Accure Therapeutics publishes pivotal preclinical efficacy study in epilepsy

• No currently marketed drugs are able to stop the progression of epilepsy, those available only help manage seizures.
• More than 30% of patients do not respond adequately to those drugs carrying risks of structural damage to the brain and nervous system, comorbidities and increased mortality.
• Accure Tx’s candidate ACT-03 demonstrates in animal models anti-epileptogenic activity while protecting against cognitive decline.

Barcelona, Spain, February 10, 2021 – Accure Therapeutics, a private translational R&D engine at clinical stage in the Central Nervous System (CNS) field, today announces the publication of a pivotal preclinical efficacy study in the January issue of the peer-reviewed Journal of Clinical Investigation (JCI). The paper, ‘The matrix metalloproteinase inhibitor IPR-179 has antiseizure and antiepileptogenic effects’, shows that Accure’s new drug candidate ACT-03 (formerly IPR-179) is the first candidate able to modulate epileptogenesis.


“The anti-epileptogenic capacity of our drug candidate ACT-03 paves the way for a new pharmacological treatment for epilepsy,” said Laurent Nguyen, CEO at Accure Therapeutics. “It represents a significant first-in-class innovation in the development of disease modifying treatments for epilepsy.”


The study results show that the drug candidate, when administered in animal models over one week, can slow the progression of the disease by reducing the severity and number of spontaneous seizures (up to seven weeks after initial drug administration). It was also shown to prevent cognitive decline – one of the main comorbidities associated with epilepsy.


“This preclinical study is very interesting in that it shows that ACT-03 is able to slow the progression of the disease,” said Prof Lawrence J. Hirsch, director of the Epilepsy Center at Yale University and member of the scientific advisory board of Accure Therapeutics, (who did not participate in the study). “If this is confirmed in humans, it will be of major importance for people who live with refractory epilepsy or those who have rare epileptic syndromes. Patients with recent onset of the disease could also benefit, as well as those with a high risk of developing epilepsy in the near future – for example, patients who have suffered severe traumatic brain injury or intracerebral hemorrhage.”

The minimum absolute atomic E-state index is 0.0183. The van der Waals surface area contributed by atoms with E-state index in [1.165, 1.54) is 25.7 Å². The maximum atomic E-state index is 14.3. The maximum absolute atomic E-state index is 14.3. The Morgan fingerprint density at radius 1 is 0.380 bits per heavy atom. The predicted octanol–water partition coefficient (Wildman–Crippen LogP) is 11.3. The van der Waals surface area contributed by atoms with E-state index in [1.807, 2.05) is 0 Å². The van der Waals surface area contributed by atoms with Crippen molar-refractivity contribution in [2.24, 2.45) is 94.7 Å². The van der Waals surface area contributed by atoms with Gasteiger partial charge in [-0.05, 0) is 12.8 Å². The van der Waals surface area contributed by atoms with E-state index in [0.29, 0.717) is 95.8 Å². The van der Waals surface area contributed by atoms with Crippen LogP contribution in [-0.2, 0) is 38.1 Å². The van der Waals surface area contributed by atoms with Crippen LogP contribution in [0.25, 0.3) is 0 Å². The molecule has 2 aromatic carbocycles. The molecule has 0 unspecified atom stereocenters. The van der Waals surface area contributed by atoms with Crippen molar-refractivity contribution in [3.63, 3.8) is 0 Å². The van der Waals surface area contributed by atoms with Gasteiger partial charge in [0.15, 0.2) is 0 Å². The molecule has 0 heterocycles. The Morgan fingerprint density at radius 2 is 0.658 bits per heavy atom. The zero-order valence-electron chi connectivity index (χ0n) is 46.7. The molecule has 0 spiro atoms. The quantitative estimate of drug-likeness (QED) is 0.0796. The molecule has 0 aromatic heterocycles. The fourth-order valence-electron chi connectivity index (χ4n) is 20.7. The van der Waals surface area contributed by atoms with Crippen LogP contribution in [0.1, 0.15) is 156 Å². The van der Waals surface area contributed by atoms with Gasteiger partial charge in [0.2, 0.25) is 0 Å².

The interdisciplinary work was carried out on an international scale in collaboration with Dr. Erwin Van Vliet and Dr. Eleonora Aronica of the Department of NeuroPathology at the University of Amsterdam (The Netherlands) and Dr. Alexander Dityatev of the molecular neuroplasticity group at the German Center for Neurodegenerative Diseases (DZNE). The research received funding from the European Union’s Horizon 2020 Research and Innovation Programme, the European Union’s Seventh Framework Programme and the Dutch Epilepsy Foundation.


After screening more than 100,000 compounds, Accure Therapeutics developed ACT-03, a selective and blood-brain barrier (BBB) permeable matrix metalloproteinase (MMP) inhibitor. In preclinical models, it has been shown to be well tolerated; usually a major drawback in broad-spectrum MMP inhibitors. ACT-03 tackles remodeling of the extracellular matrix (ECM) that takes place after a brain injury.


Today, approximately 65 million people worldwide have epilepsy. Commercially available anti-epileptic drugs focus on seizures; the symptoms of the disease. In clinical trials, these drugs have to date not shown anti-epileptogenic or disease modifying activity. They usually regulate neuronal excitability by modulating ion channels activity. However, they do not lessen the seizure-induced neuronal damage, which causes cognitive decline and other comorbidities, or the remodelling of the brain tissue that takes place after seizures. Changes in the brain tissue greatly contribute to triggering further seizures, often creating a vicious cycle.


Also of note, over 30% of epileptic patients respond inadequately to currently available medications. Particularly critical are ‘refractory epilepsies’ with consequences including brain damage, comorbidities, decreased quality of life and increased risk of mortality, for which no effective medication is available. There is an unmet need to develop novel therapeutic strategies to control seizures and to slow or to stop progression of the disease.


Accure Therapeutics owns an international ‘composition of matter’ patent that covers the use of ACT-03 and its derivatives, which is granted in all the major pharmaceutical markets.


Accure Therapeutics’ next aim is to complete the necessary preclinical pharmacodynamics, safety, pharmacology and toxicology studies required to enable testing of ACT-03 in clinical trials.


About matrix metalloproteinases (MMPs)

MMP activation represents the response to an injury and amplifies brain damage. MMPs contribute to the aberrant synaptic plasticity, blood-brain barrier dysfunction, the reorganization of the extracellular matrix (ECM), the formation of the epileptic circuitry and neuronal death – all observed in epilepsy. Past use of MMP broad-spectrum inhibitors produced severe side effects due to their lack of selectivity. Over the last few years, emerging evidence has suggested that MMP type 9 (MMP-9), and to a lesser extent MMP type-2 (MMP-2), play a prominent role in epiletogenesis when dysregulated. This indicates that highly selective MMP-9 and MMP-2 are novel therapeutic targets in the treatment of epilepsy.